Shot like the grunge version of a '50s noir thriller from France (or Soviet Georgia), the black-and-white "13 (Tzameti)" turns into a shocker of Tarantino proportions in protracted sequences of explosive violence that leave viewers quaking. The difference is that there is nothing tongue in cheek about the surreal physical and psychological violence here, which is about as pleasurable to watch as a dog fight. Still the forceful images linger in the memory, making it likely that whatever pic's small commercial fortune on Euro art screens, talented first-time helmer Gela Babluani will be heard from again.
Sebastien (George Babluani), a clean-faced 20-year-old who lives in dire straits with his immigrant family, is hired to repair the roof of the morphine-addicted Godon (Philippe Passon). The old man dies before Sebastien can be paid, but not before the boy overhears a conversation that seems to promise easy money. He impulsively decides he will follow the instructions meant for Godon and see where they lead him.
It's a promising premise and well-accompanied by an atmosphere of threatening mystery. Once Sebastien steps on a train with his filched first-class ticket, events start moving quickly. Unbeknown to him, the police are following his every move -- but why?
Sabine Bauchart's screenplay keeps viewers guessing a little too long as he scrambles from clue to clue. Then, just when it seems the story is dissolving into a wild goose chase, Sebastien comes face to face with a ring of clandestine gamblers who bet on human lives.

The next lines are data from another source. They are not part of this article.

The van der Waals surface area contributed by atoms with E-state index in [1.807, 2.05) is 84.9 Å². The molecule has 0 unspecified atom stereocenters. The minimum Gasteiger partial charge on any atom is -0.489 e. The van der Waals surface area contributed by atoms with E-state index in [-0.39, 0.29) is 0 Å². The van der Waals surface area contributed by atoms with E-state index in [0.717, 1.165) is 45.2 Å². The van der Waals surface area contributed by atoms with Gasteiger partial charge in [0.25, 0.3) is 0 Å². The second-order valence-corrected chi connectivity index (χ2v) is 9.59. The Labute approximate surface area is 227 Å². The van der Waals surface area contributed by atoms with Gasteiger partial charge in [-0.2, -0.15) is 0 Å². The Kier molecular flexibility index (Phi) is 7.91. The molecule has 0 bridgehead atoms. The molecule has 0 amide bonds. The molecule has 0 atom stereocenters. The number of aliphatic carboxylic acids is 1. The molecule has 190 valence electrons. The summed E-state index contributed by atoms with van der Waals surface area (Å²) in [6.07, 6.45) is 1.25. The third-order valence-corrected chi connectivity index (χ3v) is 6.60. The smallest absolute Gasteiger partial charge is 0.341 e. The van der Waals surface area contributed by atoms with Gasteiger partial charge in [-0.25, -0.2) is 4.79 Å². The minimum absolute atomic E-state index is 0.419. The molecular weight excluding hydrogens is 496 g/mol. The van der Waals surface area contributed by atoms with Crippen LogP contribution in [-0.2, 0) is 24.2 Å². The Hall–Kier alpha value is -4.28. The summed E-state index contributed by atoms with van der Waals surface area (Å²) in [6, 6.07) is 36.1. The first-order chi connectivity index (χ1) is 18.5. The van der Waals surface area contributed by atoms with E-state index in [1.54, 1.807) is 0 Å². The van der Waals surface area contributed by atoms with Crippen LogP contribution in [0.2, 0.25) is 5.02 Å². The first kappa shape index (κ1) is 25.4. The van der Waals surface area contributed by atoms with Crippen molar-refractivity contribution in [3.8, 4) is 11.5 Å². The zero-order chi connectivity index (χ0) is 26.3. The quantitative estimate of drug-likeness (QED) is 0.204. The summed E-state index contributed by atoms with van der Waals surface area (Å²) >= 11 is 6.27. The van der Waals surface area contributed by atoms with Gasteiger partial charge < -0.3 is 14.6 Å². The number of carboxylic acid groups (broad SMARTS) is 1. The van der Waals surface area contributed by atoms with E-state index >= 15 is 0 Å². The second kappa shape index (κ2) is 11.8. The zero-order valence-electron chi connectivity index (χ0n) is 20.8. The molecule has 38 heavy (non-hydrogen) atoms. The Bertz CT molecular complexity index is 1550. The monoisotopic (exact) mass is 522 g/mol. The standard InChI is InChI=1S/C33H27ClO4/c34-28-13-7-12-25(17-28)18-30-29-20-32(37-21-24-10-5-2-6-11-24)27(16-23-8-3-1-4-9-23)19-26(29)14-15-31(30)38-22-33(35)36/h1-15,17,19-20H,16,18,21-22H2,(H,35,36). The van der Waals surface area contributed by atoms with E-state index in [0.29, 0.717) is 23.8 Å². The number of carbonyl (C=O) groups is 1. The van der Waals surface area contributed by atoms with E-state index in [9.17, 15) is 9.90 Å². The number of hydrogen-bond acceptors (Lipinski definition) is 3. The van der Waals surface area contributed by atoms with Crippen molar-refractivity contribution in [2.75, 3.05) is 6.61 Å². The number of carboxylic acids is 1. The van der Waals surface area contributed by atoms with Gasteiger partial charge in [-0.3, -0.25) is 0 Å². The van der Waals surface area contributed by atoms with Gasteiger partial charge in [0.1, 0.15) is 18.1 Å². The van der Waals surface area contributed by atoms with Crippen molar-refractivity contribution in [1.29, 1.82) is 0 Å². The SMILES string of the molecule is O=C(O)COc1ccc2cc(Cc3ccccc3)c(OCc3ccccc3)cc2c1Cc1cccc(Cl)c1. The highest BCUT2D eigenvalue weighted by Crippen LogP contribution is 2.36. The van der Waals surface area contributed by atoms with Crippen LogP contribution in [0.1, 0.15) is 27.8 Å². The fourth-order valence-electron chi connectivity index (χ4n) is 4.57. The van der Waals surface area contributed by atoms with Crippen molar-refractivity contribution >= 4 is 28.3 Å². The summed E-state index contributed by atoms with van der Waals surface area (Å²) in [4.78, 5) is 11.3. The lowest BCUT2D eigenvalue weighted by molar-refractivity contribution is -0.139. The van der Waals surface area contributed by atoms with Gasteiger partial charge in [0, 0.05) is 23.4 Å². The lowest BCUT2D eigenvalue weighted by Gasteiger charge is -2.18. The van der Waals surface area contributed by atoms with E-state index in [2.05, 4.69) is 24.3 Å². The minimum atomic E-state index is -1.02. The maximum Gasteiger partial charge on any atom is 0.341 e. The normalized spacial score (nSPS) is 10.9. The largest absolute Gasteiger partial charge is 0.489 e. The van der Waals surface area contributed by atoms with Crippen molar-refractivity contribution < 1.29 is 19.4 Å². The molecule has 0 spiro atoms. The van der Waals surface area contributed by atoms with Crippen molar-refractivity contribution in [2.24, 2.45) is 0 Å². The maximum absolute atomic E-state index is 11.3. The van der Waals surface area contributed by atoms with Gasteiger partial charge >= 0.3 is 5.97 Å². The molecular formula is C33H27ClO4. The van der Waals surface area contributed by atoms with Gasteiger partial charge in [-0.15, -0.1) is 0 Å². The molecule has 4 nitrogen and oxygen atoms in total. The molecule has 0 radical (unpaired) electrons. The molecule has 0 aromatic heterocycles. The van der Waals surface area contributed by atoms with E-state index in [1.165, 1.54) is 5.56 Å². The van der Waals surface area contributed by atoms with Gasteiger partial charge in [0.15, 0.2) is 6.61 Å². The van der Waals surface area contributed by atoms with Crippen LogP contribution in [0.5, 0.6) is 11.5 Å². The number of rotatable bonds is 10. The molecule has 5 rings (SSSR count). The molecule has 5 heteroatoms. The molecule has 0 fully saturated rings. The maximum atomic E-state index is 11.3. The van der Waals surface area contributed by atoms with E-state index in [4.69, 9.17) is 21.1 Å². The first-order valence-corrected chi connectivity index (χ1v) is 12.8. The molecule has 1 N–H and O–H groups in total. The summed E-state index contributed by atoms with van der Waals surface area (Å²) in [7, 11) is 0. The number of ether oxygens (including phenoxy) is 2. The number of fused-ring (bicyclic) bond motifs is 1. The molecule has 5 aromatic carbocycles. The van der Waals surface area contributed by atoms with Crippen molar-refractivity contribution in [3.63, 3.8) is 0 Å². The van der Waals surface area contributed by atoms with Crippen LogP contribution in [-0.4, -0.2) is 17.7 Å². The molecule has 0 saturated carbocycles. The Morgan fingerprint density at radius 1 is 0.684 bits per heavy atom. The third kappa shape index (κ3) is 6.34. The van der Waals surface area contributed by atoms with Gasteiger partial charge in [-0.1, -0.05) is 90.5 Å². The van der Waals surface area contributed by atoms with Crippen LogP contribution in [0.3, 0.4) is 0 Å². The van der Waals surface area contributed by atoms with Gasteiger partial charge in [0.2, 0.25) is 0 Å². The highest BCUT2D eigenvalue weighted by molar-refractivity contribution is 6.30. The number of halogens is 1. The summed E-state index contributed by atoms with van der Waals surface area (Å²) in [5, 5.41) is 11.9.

Second half of film is a tour-de-force exercise in horror. Arriving at a secluded house in the woods, Sebastien suddenly finds himself Player No. 13 in a terrible game. Although the tale has the quality of a nightmare, actors play it straight with faces filled with human degradation and despair. Trapped in a situation he can do nothing about, Sebastien loses his innocence before the first round is over.
Though not as intense as some of the other thesps, young Babluani is easy to identify with, involving the audience in the mounting horror of his situation. Among the other "players" in the diabolical game, Aurelien Recoing is a live-wire standout, while Pascal Bongard is unforgettable as the screaming referee and master of ceremonies.
The director -- son of well-known Georgian helmer Temur Babluani -- has absorbed a lot from classic East European cinema, including a feeling for eerie faces and images, and a knack for building tension. He is fortunate to apply his gifts to Sabine Bauchart's quite original screenplay, which might be a candidate for a remake.
Tariel Meliava's B&W cinematography has a stark brutality that brings the old Georgian cinema to mind, as do the faces of just about every member of the cast. A score by East (Troublemakers) pumps up the tension, making it useless to close your eyes.
For the record, "Tzameti" means 13 in Georgian.
Camera (B&W), Tariel Meliava; editor, Noemie Moreau; music, East (Troublemakers); art director, Bernard Peault; sound (Dolby Digital), Ludovic Elias. Reviewed at Venice Film Festival (Venice Days), Sept. 3, 2005. Running time: 93 MIN.
With: Vania Villers, Fred Ulysse, Augustin Legrand, Joe Prestia, Christophe Vandevelde.